{
                    "doi": "10.1093/bib/bbx108",
                    "pmid": null,
                    "pmcid": null,
                    "type": [
                        "Other"
                    ],
                    "version": null,
                    "note": null,
                    "metadata": {
                        "title": "MAFFT online service: Multiple sequence alignment, interactive sequence choice and visualization",
                        "abstract": "© 2017 The Author. Published by Oxford University Press.This article describes several features in the MAFFT online service for multiple sequence alignment (MSA). As a result of recent advances in sequencing technologies, huge numbers of biological sequences are available and the need for MSAs with large numbers of sequences is increasing. To extract biologically relevant information from such data, sophistication of algorithms is necessary but not sufficient. Intuitive and interactive tools for experimental biologists to semiautomatically handle large data are becoming important. We are working on development of MAFFT toward these two directions. Here, we explain (i) the Web interface for recently developed options for large data and (ii) interactive usage to refine sequence data sets and MSAs.",
                        "date": "2018-03-27T00:00:00Z",
                        "citationCount": 1615,
                        "authors": [
                            {
                                "name": "Katoh K."
                            },
                            {
                                "name": "Rozewicki J."
                            },
                            {
                                "name": "Yamada K.D."
                            }
                        ],
                        "journal": "Briefings in Bioinformatics"
                    }
                }
            ],
            "credit": [
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                    "name": "Contact Form",
                    "email": null,
                    "url": "https://mafft.cbrc.jp/alignment/software/mailform.html",
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            },
            "owner": "jison",
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        },
        {
            "name": "Graphia",
            "description": "A platform for the graph-based visualisation and analysis of complex data.\n\nVisualisation tool for the creation and analysis of graphs.\n\nGraphia is a powerful open source visual analytics application developed to aid the interpretation of large and complex datasets.\n\nGraphia can create and visualise graphs from tables of numeric data and display the structures that result. It can also be used to visualise and analyse any data that is already in the form of a graph.",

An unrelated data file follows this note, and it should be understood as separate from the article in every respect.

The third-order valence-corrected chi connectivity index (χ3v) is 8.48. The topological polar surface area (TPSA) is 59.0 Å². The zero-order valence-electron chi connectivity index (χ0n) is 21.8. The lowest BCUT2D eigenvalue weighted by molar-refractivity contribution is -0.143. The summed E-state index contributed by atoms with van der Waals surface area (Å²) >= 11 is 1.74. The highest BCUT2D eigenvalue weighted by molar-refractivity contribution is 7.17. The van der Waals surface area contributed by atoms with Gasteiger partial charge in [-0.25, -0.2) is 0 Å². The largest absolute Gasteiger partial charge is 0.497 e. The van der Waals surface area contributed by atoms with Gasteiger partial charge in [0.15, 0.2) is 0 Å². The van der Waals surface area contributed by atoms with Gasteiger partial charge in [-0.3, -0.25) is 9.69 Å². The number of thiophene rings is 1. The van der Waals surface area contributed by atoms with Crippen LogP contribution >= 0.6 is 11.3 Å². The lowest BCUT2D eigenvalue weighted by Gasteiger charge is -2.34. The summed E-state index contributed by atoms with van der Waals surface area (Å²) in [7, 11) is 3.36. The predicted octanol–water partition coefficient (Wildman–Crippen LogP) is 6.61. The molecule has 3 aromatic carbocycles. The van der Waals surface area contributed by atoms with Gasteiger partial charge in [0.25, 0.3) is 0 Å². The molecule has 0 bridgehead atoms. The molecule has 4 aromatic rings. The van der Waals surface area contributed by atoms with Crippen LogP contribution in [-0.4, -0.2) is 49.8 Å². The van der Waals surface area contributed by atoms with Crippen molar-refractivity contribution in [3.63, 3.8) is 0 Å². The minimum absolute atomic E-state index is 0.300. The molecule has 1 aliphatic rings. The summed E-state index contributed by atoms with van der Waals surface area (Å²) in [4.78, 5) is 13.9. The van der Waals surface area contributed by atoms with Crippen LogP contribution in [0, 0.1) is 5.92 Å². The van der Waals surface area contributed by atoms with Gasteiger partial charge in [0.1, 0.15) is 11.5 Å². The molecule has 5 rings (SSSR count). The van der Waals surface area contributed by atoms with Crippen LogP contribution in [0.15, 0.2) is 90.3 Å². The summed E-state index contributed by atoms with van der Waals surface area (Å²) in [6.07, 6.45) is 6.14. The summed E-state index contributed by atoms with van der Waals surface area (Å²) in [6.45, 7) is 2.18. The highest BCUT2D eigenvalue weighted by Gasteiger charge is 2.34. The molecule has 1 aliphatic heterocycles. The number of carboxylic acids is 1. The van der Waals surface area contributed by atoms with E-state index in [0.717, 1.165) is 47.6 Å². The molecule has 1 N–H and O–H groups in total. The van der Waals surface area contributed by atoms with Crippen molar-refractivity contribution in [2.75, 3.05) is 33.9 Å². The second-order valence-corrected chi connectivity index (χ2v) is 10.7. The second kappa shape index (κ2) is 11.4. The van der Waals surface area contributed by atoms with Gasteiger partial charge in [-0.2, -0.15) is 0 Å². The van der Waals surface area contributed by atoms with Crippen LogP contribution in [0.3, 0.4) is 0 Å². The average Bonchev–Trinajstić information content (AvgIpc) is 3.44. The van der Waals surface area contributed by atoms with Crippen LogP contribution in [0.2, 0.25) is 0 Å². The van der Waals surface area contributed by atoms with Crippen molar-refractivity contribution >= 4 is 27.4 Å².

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                            "term": "Genotyping"
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                            "term": "Expression correlation analysis"
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                            "term": "Deisotoping"
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            "owner": "Niclaskn",
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            "confidence_flag": "tool"
        },
        {
            "name": "msprime",
            "description": "Msprime is a Python package that simulates ancestral histories and DNA sequence data. Msprime uses backwards-in-time \"coalescent\" models which allows it to simulate data very efficiently; however, it is not as flexible as forwards-in-time simulators (e.g. SLiM, fwdpy11).",
            "homepage": "https://tskit.dev/msprime",
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            "version": [],
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                {
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                            "uri": "http://edamontology.org/operation_2426",
                            "term": "Modelling and simulation"
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                    ],
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                    "output": [],
                    "note": null,
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            ],
            "toolType": [
                "Library"
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            "topic": [
                {
                    "uri": "http://edamontology.org/topic_3056",
                    "term": "Population genetics"
                }
            ],
            "operatingSystem": [],
            "language": [
                "Python"
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                {
                    "url": "https://github.com/tskit-dev/msprime",
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                },
                {
                    "url": "https://github.com/tskit-dev/msprime/discussions",
                    "type": [
                        "Discussion forum",
                        "Helpdesk"
                    ],
                    "note": null
                }
            ],
            "download": [],
            "documentation": [
                {
                    "url": "https://tskit.dev/msprime/docs/latest",
                    "type": [
                        "General"
                    ],
                    "note": null
                }
            ],
            "publication": [
                {